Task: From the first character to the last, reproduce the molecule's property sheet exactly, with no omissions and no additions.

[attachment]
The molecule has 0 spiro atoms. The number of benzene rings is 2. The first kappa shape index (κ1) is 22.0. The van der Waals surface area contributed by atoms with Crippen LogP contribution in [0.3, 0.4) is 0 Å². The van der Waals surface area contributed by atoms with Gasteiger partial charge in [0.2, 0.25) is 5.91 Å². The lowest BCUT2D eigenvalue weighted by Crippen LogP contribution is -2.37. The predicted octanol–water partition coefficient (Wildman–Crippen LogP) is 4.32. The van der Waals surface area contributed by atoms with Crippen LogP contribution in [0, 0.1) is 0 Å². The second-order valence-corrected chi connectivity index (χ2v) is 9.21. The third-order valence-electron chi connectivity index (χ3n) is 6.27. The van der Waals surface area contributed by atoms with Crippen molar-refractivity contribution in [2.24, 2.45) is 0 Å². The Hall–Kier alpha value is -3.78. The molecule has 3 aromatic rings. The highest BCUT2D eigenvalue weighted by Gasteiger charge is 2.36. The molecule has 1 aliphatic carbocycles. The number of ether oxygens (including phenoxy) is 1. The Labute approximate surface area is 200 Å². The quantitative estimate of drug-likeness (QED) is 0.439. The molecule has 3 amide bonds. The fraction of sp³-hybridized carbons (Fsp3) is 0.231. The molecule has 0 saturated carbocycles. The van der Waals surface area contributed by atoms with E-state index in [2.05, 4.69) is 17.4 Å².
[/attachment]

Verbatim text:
The molecule has 0 spiro atoms. The number of benzene rings is 2. The first kappa shape index (κ1) is 22.0. The van der Waals surface area contributed by atoms with Crippen LogP contribution in [0.3, 0.4) is 0 Å². The van der Waals surface area contributed by atoms with Gasteiger partial charge in [0.2, 0.25) is 5.91 Å². The lowest BCUT2D eigenvalue weighted by Crippen LogP contribution is -2.37. The predicted octanol–water partition coefficient (Wildman–Crippen LogP) is 4.32. The van der Waals surface area contributed by atoms with Crippen LogP contribution in [0, 0.1) is 0 Å². The second-order valence-corrected chi connectivity index (χ2v) is 9.21. The third-order valence-electron chi connectivity index (χ3n) is 6.27. The van der Waals surface area contributed by atoms with Crippen molar-refractivity contribution in [2.24, 2.45) is 0 Å². The Hall–Kier alpha value is -3.78. The molecule has 3 aromatic rings. The highest BCUT2D eigenvalue weighted by Gasteiger charge is 2.36. The molecule has 1 aliphatic carbocycles. The number of ether oxygens (including phenoxy) is 1. The Labute approximate surface area is 200 Å². The quantitative estimate of drug-likeness (QED) is 0.439. The molecule has 3 amide bonds. The fraction of sp³-hybridized carbons (Fsp3) is 0.231. The molecule has 0 saturated carbocycles. The van der Waals surface area contributed by atoms with E-state index in [2.05, 4.69) is 17.4 Å².